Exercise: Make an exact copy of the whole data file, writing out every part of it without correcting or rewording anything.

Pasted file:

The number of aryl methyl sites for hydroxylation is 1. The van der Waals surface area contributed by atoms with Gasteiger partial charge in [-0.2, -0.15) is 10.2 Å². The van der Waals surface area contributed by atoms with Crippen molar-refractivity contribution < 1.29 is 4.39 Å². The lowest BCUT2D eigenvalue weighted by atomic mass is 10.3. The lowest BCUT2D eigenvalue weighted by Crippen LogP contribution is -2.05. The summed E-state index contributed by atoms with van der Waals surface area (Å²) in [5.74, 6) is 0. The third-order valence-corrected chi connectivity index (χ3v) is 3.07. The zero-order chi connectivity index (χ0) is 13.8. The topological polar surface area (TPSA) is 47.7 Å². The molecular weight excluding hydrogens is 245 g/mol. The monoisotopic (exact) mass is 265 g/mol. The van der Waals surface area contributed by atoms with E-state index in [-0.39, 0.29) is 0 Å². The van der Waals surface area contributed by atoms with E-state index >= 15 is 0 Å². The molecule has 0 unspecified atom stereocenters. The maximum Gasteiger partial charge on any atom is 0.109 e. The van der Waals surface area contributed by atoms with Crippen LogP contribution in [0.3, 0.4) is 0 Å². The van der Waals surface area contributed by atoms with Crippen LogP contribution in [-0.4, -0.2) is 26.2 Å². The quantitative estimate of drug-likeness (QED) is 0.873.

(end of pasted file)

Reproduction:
The number of aryl methyl sites for hydroxylation is 1. The van der Waals surface area contributed by atoms with Gasteiger partial charge in [-0.2, -0.15) is 10.2 Å². The van der Waals surface area contributed by atoms with Crippen molar-refractivity contribution < 1.29 is 4.39 Å². The lowest BCUT2D eigenvalue weighted by atomic mass is 10.3. The lowest BCUT2D eigenvalue weighted by Crippen LogP contribution is -2.05. The summed E-state index contributed by atoms with van der Waals surface area (Å²) in [5.74, 6) is 0. The third-order valence-corrected chi connectivity index (χ3v) is 3.07. The zero-order chi connectivity index (χ0) is 13.8. The topological polar surface area (TPSA) is 47.7 Å². The molecular weight excluding hydrogens is 245 g/mol. The monoisotopic (exact) mass is 265 g/mol. The van der Waals surface area contributed by atoms with E-state index in [-0.39, 0.29) is 0 Å². The van der Waals surface area contributed by atoms with E-state index >= 15 is 0 Å². The molecule has 0 unspecified atom stereocenters. The maximum Gasteiger partial charge on any atom is 0.109 e. The van der Waals surface area contributed by atoms with Crippen LogP contribution in [0.3, 0.4) is 0 Å². The van der Waals surface area contributed by atoms with Crippen LogP contribution in [-0.4, -0.2) is 26.2 Å². The quantitative estimate of drug-likeness (QED) is 0.873.